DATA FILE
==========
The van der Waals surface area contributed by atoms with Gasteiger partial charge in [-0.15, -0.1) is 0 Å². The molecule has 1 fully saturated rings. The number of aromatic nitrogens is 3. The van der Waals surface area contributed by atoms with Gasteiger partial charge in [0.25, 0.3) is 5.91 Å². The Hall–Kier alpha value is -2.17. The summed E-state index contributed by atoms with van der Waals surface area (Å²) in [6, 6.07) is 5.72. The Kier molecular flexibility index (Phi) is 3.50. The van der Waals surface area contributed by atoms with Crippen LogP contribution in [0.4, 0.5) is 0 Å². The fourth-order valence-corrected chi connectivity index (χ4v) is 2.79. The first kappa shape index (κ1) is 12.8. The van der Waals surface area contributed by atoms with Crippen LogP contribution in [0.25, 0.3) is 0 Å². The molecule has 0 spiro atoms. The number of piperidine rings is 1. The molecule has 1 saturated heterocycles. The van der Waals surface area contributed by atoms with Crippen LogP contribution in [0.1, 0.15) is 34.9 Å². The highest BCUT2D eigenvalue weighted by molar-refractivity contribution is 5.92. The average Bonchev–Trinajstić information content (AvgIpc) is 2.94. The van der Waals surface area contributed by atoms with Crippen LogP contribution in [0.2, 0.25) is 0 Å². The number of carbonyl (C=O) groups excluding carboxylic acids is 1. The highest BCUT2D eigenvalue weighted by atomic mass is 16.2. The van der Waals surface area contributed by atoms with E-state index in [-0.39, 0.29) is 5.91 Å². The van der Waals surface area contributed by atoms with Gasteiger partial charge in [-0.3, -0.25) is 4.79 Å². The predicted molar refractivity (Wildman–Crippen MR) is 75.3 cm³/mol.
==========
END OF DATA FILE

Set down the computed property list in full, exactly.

The van der Waals surface area contributed by atoms with Gasteiger partial charge in [-0.15, -0.1) is 0 Å². The molecule has 1 fully saturated rings. The number of aromatic nitrogens is 3. The van der Waals surface area contributed by atoms with Gasteiger partial charge in [0.25, 0.3) is 5.91 Å². The Hall–Kier alpha value is -2.17. The summed E-state index contributed by atoms with van der Waals surface area (Å²) in [6, 6.07) is 5.72. The Kier molecular flexibility index (Phi) is 3.50. The van der Waals surface area contributed by atoms with Crippen LogP contribution in [0.4, 0.5) is 0 Å². The fourth-order valence-corrected chi connectivity index (χ4v) is 2.79. The first kappa shape index (κ1) is 12.8. The van der Waals surface area contributed by atoms with Crippen LogP contribution in [0.25, 0.3) is 0 Å². The molecule has 0 spiro atoms. The number of piperidine rings is 1. The molecule has 1 saturated heterocycles. The van der Waals surface area contributed by atoms with Crippen LogP contribution in [0.1, 0.15) is 34.9 Å². The highest BCUT2D eigenvalue weighted by molar-refractivity contribution is 5.92. The average Bonchev–Trinajstić information content (AvgIpc) is 2.94. The van der Waals surface area contributed by atoms with Crippen LogP contribution in [0.2, 0.25) is 0 Å². The number of carbonyl (C=O) groups excluding carboxylic acids is 1. The highest BCUT2D eigenvalue weighted by atomic mass is 16.2. The van der Waals surface area contributed by atoms with E-state index in [-0.39, 0.29) is 5.91 Å². The van der Waals surface area contributed by atoms with Gasteiger partial charge in [-0.3, -0.25) is 4.79 Å². The predicted molar refractivity (Wildman–Crippen MR) is 75.3 cm³/mol.